My approach to treatment
In recent decades, the association between surgical treatment (conization, LLETZ) of pre-cancer of the cervix (CIN 1 to 3) and the increased risk of preterm birth has been well researched. It could be shown that the risk increases with the number of conizations or LLETZ procedures. At the same time, more and more studies have shown that precancerous diseases of the cervix can be treated very well without surgery. This has prompted the American Society of Colposcopy and Cervical Pathology (ASCCP) to classify non-surgical and surgical treatments as equivalent in their guidelines.
On average, it takes 15 to 20 years for a CIN 3 to develop into a carcinoma. The peak age for cervical carcinoma is around 50 years of age. For this reason it can be said that cervical carcinomas are almost never observed before the age of 25 and that surgical treatment is therefore to be viewed particularly critically in this age group. On the other hand, in women around the age of 50, special caution is required when treating CIN 2/3 in order not to overlook an early carcinoma. If in doubt, surgery should be given priority in this age group.
Peeling treatment with trichloroacetic acid
Trichloroacetic acid (TCE) is a very potent acid and can be used in various concentrations. When TCE is applied to body surfaces, the surface cells perish and slough off. These peeling treatments have been used in medicine but also in cosmetics for a long time. TCE is available in various concentrations from 30% to 90% solution. In cosmetics, TCE peeling treatments are used to remove calluses (“peeling”). In medicine, TCE peels are a treatment option for some diagnoses. TCE peels are a good way to treat genital warts in pregnancy because TCE is not toxic to the embryo. Furthermore, early squamous cell carcinomas and basal cell carcinomas of the skin can be treated with it. TCE peelings are now one of the standard therapies for dysplasia (precancerous diseases) of the anal canal (AIN).
Due to the excellent treatment results of anal cancer precursors with TCE 85% with a success rate of approx. 70%, I have started to offer this therapy in my practice for the treatment of CIN 1-3. In a retrospective analysis of 240 patients in 2016, we were able to show that after a single application of TCE came a complete disappearance of the CIN in 82% of the women. Further analyzes finally showed that if the CIN was not gone after the first treatment, a second treatment improves the success to approx. 92%. These results were so convincing that I routinely offer the treatment with TCE 85% in my practice.
In my practice I have already treated over 1000 women with dysplasia of the cervix of varying degrees of severity (CIN 1 to 3). The treatment is generally very well tolerated and takes place under local anesthesia. A burning sensation or cramps are often observed. After the treatment, patients rated the perceived pain on the 10-point visual analogue scale (VAS). The extent of pain from the treatment averaged around 2.5. A transient drop in blood pressure (circulatory weakness) is very rarely observed.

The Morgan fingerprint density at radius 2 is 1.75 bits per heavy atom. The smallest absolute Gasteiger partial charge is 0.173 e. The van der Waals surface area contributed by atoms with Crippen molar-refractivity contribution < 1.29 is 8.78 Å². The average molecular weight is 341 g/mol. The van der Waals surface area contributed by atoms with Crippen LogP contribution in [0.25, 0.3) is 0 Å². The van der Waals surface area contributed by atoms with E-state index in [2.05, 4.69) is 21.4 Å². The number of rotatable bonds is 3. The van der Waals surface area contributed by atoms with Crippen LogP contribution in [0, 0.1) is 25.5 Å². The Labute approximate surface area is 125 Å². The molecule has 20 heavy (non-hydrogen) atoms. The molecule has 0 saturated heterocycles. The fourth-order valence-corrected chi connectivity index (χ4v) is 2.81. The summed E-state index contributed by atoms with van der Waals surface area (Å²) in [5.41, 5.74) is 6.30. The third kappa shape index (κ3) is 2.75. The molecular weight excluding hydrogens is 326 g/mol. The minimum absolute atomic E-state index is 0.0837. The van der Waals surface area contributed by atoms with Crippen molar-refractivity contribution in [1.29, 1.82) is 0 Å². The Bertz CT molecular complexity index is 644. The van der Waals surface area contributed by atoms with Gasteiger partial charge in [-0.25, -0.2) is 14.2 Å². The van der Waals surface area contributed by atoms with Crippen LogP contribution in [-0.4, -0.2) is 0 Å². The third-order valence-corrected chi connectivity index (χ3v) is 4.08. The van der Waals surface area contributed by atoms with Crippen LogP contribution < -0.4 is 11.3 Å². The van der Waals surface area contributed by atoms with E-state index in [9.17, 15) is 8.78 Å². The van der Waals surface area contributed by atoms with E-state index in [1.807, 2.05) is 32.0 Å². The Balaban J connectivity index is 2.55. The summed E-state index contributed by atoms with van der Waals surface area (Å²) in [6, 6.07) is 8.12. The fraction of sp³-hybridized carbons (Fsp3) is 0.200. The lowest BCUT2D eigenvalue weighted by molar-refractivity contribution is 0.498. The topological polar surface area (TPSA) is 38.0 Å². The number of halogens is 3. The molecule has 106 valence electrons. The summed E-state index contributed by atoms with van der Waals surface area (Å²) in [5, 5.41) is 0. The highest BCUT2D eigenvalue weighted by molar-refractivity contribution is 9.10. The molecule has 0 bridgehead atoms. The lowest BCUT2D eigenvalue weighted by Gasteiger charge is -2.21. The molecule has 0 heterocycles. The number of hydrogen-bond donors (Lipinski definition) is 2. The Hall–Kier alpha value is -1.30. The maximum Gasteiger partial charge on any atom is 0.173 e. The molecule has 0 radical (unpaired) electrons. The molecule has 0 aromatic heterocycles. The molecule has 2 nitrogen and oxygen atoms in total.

Treatment with the immunomodulator
In my practice, I have been consulted again and again for many years by women who have been suffering for a very long time due to their HPV infection. While the majority of all patients overcome the HPV infection after therapy for pre-cancerous disease of the genital tract, the HPV infection persists in some patients. As a result, recurrences often develop, not infrequently at the same time in a wide variety of places, such as the vagina, the vaginal entrance, the cervix and the anal canal. Some of these so-called “HPV victims” have already had many operations in the genital area with considerable mutilation.
In 2008 I started to develop a treatment concept for these very stressed patients that allows the immune modulator with the molecular formula C14H16N4 to be used in the vagina in a safe way with few side effects. The immune modulator was previously tested against precancerous diseases (dysplasia) of the anal canal (AIN) and the vaginal entrance (VIN). I have now treated many patients in this way and the success of the treatment is promising.
Following these initial successes, I also treated patients with less severe problems, such as women in whom HPV was still detectable after CIN therapy. After a successful treatment of the CIN, regardless of the method used (LLETZ, TCE, laser, cold, etc.), the HPV is also successfully treated in over 90% of the patients and is no longer detectable. If HPV is still detectable after CIN therapy, there is an increased risk of CIN recurrence. In such cases, an 8-week therapy (twice a week) with the immunomodulator can in many cases treat the HPV successfully.
In order to scientifically back up these results from my practice, I began a scientific study in 2009 together with my staff from the clinical department for general gynecology and gynecological oncology at the University Clinic for Gynecology at the Medical University of Vienna (MUW). Patients with CIN 2 and CIN 3 were treated with local application of the immunomodulator with the aim of preventing surgical intervention. After 16 weeks of treatment, 75% of the patients had improved to such an extent that surgery was no longer necessary. In 46% there was a complete healing and in an additional 30% the finding improved to CIN 1. The therapy improved the patient’s immune system to such an extent that the HPV infection could be overcome and the virus was no longer detectable was.
The results have been published in the top US journal Obstetrics and Gynecology and commented on and highlighted by world-renowned researcher William C. Dodson, MD. The publication itself can be found here (Paper, PDF).